Visiting Japan
  • Tsukiji Fish Market
    This fish market, recognized by film lovers in Jiro Dreams of Sushi, is a sensory and culinary adventure. The famed 81-year-old market is the largest wholesale fish market in the world and represents the best of Japanese dedication to production. Here, multigenerational families sell steaming yakitori skewers, noodle dishes, tamagoyaki (rectangular omelets), and, of course, sushi. Massive, freshly caught tuna is meticulously sliced, then topped with ginger and wasabi. Melded knives and handcrafted tableware decorate wooden tables.
    People line small alleyways (yokochos) in hopes of pulling up a chair at one of the many tiny restaurants serving fresh catches of the day. Try the fatty tuna roll at Okame (4-8-7 Tsukiji, Chuo 104-0045) or, if you have patience, the always-crowded Sushi Dai (Tokyo-to, Chuo-ku, Tsukiji 5-2-1). Here, patrons delight in omakase that highlights the best of Tsujuki’s fresh bounty of the day. (5 Chome-2-1)
    There are few dining experiences as intimate, memorable, and true to traditional Japanese technique with a Western touch than Shirosaka. Located on a quaint street in Akasaka, this nine-seat restaurant is marked by a stone path that leads to a dramatic floor-to-ceiling window. Inside the restaurant, chef Hideki li and his team prepare charcoal-grilled dishes and fresh sushi for their tasting menu. The signature dish, served in a handcrafted wooden box adorned with maple leaves, contains a spherical rice cracker. Inside, a beautiful quail egg, dashi jelly, sea urchin, and herring eggs complete the surprise. Underneath the egg sits fresh tuna, micro-greens, and scallions. The texture and taste of the dish is an explosion for the palate, almost as rushing as the Tokyo streets. 6-3-9 Akasaka, Minato-ku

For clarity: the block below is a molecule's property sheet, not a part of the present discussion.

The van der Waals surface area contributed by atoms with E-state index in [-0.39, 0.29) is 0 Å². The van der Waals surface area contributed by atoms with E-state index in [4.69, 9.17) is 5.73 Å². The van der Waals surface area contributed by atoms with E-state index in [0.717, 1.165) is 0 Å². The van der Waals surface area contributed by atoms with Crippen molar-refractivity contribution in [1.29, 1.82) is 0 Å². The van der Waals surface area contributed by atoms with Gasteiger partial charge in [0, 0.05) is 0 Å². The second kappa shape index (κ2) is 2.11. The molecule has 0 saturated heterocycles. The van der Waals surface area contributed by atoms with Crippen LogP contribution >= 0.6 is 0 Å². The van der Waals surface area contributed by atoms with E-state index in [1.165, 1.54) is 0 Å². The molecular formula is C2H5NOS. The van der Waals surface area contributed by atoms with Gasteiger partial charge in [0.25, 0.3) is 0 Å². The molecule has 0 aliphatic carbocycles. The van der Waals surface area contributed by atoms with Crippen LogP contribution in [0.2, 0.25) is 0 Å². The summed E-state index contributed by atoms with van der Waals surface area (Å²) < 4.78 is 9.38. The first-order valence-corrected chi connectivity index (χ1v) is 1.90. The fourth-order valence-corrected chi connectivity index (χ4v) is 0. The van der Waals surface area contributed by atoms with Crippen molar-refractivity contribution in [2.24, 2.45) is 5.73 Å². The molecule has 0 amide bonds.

Adrenaline-Filled Nights

    Robot Restaurant
    The first rule of Robot Restaurant is to leave reason outside the door. This neon-color spot in Shinjuku is all about the fantastical and strange. Stairways clad with tiger-illustrated and liburan ke jepang musim dingin jeweled walls lead to the dinner show. Often confused yet amused patrons experience 8-foot robotic figures in battle, jeweled majorettes, and live music performances featuring Broadway hits. 1-7-1 Kabukicho

    Nonbei Yokocho
    While “Drunkard Alley” may not be the most appealing name, this dimly lit street, just minutes away from the populous Shibuya crossing, is a must visit. The lantern-lined alleyway filled with tiny restaurants and izakaya (Japanese gastropubs) is a glimpse into prewar Tokyo. It is also an oddly calm space in the midst of the neon-color lights and buzzing of cars and image pedestrians right outside of it. 1-25-10 Shibuya, Tokyo

    For a taste of reggae and nightlife in Tokyo, head to Garam in Shinjuku. Bullhorns, rum, and rhythm are central to the bar, a testament to Tokyo’s deep love of and intrigue with Jamaica. Bartenders wear belts donning the country’s flag. Dancehall beats keep people on the dance floor until 6:00 a.m. There are also live performances by famous DJs, hip-hop artists, and reggae performers. 1 Chome-16-6 Kabukicho

    No late night in Tokyo is complete without a visit to Lawson. The convenience store, easily spotted by its blue and white awning, can be found all over the country.

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